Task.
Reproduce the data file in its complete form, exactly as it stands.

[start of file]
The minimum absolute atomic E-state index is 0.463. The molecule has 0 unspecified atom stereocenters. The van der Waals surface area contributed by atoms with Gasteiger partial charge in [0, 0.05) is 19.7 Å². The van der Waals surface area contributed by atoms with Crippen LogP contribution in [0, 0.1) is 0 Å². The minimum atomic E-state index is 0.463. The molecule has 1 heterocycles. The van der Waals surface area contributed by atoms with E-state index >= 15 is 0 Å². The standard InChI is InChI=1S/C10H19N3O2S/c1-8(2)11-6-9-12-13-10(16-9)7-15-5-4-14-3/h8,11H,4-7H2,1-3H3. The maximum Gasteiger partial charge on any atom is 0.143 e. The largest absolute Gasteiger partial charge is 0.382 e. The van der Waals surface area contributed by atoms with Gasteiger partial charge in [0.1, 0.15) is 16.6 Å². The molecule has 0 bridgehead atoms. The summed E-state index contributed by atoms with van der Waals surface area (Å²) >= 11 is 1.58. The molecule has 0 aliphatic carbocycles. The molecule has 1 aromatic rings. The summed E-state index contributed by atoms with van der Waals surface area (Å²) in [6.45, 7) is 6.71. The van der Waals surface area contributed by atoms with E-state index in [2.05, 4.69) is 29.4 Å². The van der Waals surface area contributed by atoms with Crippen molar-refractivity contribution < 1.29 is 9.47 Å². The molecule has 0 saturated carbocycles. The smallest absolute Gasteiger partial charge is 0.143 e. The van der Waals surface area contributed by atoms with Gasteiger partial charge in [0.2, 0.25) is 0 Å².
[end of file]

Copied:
The minimum absolute atomic E-state index is 0.463. The molecule has 0 unspecified atom stereocenters. The van der Waals surface area contributed by atoms with Gasteiger partial charge in [0, 0.05) is 19.7 Å². The van der Waals surface area contributed by atoms with Crippen LogP contribution in [0, 0.1) is 0 Å². The minimum atomic E-state index is 0.463. The molecule has 1 heterocycles. The van der Waals surface area contributed by atoms with E-state index >= 15 is 0 Å². The standard InChI is InChI=1S/C10H19N3O2S/c1-8(2)11-6-9-12-13-10(16-9)7-15-5-4-14-3/h8,11H,4-7H2,1-3H3. The maximum Gasteiger partial charge on any atom is 0.143 e. The largest absolute Gasteiger partial charge is 0.382 e. The van der Waals surface area contributed by atoms with Gasteiger partial charge in [0.1, 0.15) is 16.6 Å². The molecule has 0 bridgehead atoms. The summed E-state index contributed by atoms with van der Waals surface area (Å²) >= 11 is 1.58. The molecule has 0 aliphatic carbocycles. The molecule has 1 aromatic rings. The summed E-state index contributed by atoms with van der Waals surface area (Å²) in [6.45, 7) is 6.71. The van der Waals surface area contributed by atoms with E-state index in [2.05, 4.69) is 29.4 Å². The van der Waals surface area contributed by atoms with Crippen molar-refractivity contribution < 1.29 is 9.47 Å². The molecule has 0 saturated carbocycles. The smallest absolute Gasteiger partial charge is 0.143 e. The van der Waals surface area contributed by atoms with Gasteiger partial charge in [0.2, 0.25) is 0 Å².